By Alan W. Silberberg
In the past I have written about the 5 threats facing most of us in an upcoming year. For example 5 Key #CyberSecurity Trends for 2020, in which I completely missed work from home; and pandemic shift to digital across industries. I also missed the effects the pandemic would have on cyber security; and also physical crisis security planning and events. Planning and execution of deployment of new technologies that might have taken 3-5 years were implemented in months, if not weeks in some cases.
So, I want to pause here. Stop, think. Look back at the year behind us, and ask yourself was any of this in your crisis planning book? Did your organization or family office ever gamify the horrific results of such a virulent pandemic spreading into your lives? How many crisis planners did not include such catastrophe in their books? One of the best training applications possible in crisis management is understanding what you missed and how. Then train against that in the future, and add it to your overall security plan.
Suddenly much of the United States is working from home, and forced to deal with others working from home, sometimes in not so secure environments. This has had both short term and long term effects for corporate and personal cyber security alike. Every single facial biometrics and visual security company has had to make changes or upgrade to include data that has everyone wearing a mask. This is just one part of cyber security adaptations that have occurred rapidly. As an extreme example, suddenly you need to wear a mask to walk into a bank, flipping their decades old policies of no masks.
It has created whole new physical security concerns related to people losing control of their privacy and revealing aspects of their lives they never sought to. For example: People using insecure at home modems or routers, or not using a VPN or both. People using cellular based wifi, and or hotspots. People inadvertently giving up their addresses or other critical personal information by what is revealed in the backgrounds of video calls.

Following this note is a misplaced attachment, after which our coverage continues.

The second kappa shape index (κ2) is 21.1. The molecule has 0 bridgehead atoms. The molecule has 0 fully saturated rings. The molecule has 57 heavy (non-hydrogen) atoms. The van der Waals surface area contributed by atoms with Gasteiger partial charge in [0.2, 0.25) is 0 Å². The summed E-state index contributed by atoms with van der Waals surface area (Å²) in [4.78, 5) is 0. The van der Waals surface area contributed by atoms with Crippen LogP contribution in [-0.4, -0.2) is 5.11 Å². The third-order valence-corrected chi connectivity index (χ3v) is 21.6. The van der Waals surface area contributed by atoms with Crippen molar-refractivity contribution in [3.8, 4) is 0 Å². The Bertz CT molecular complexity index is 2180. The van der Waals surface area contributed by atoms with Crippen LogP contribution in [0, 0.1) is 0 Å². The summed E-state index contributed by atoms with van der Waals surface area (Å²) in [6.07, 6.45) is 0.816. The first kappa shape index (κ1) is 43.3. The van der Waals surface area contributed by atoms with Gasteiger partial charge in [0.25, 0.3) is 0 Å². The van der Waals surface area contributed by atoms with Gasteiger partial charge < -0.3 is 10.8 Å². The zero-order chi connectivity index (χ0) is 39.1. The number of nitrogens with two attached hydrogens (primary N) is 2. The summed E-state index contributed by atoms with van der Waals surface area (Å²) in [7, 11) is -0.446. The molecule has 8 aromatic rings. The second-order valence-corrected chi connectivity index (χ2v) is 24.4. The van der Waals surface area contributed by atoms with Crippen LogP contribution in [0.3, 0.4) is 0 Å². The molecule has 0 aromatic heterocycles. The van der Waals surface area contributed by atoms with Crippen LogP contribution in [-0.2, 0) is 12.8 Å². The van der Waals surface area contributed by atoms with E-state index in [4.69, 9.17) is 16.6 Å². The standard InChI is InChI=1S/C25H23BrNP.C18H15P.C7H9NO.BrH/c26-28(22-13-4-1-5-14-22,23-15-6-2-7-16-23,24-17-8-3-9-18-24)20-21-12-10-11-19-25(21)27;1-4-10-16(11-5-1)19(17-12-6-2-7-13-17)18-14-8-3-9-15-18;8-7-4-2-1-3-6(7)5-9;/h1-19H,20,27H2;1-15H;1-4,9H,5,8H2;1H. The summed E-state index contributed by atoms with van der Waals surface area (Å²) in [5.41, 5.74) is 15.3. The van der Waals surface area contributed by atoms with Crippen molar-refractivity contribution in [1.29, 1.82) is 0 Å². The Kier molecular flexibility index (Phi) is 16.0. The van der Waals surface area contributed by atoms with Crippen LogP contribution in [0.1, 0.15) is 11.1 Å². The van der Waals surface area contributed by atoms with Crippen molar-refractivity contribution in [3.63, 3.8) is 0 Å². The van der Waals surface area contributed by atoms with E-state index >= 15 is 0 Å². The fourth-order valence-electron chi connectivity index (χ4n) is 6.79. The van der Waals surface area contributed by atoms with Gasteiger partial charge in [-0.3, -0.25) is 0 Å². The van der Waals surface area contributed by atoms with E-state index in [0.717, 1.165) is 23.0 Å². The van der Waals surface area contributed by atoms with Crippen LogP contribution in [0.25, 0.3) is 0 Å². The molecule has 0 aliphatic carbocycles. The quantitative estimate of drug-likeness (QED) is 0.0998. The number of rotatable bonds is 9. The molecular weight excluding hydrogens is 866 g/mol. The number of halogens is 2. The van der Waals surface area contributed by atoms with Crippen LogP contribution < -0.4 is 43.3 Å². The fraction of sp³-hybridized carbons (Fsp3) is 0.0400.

In addition to cyber security and physical security concerns related to work from home, people also have to contend with fears. Obviously, not everyone is walking around in a full body PPE suit. But this little virus as shown below, is scaring people badly. It is causing irrational thinking and for people to break their normal routines and habits. This is in addition to the work from home and rapid evolution of cyber security and other digital trends.
Fear plays a giant, even out-sized role in our responses to crisis, whether a digital attack or a physical security crisis like a virulent pandemic raging. The state of fear creates side effects for all of us. This leads to unclear decision making, and broken decision chains during crisis.
Fear is mitigated by planning and training. But also by understanding the problem in front of you, and developing specific methods and applications to take you beyond the fear of the moment to the successful outcome instead of a negative one. This is true for cyber security, and physical security alike.
In looking at 2021, open your mind to all the potential crisis scenarios and look to see how you can mitigate now by training, practice and implementation of thorough cyber security and physical security actions for your organizations and your families.
Do not underestimate 2021. It will be powerful, both in good and bad ways.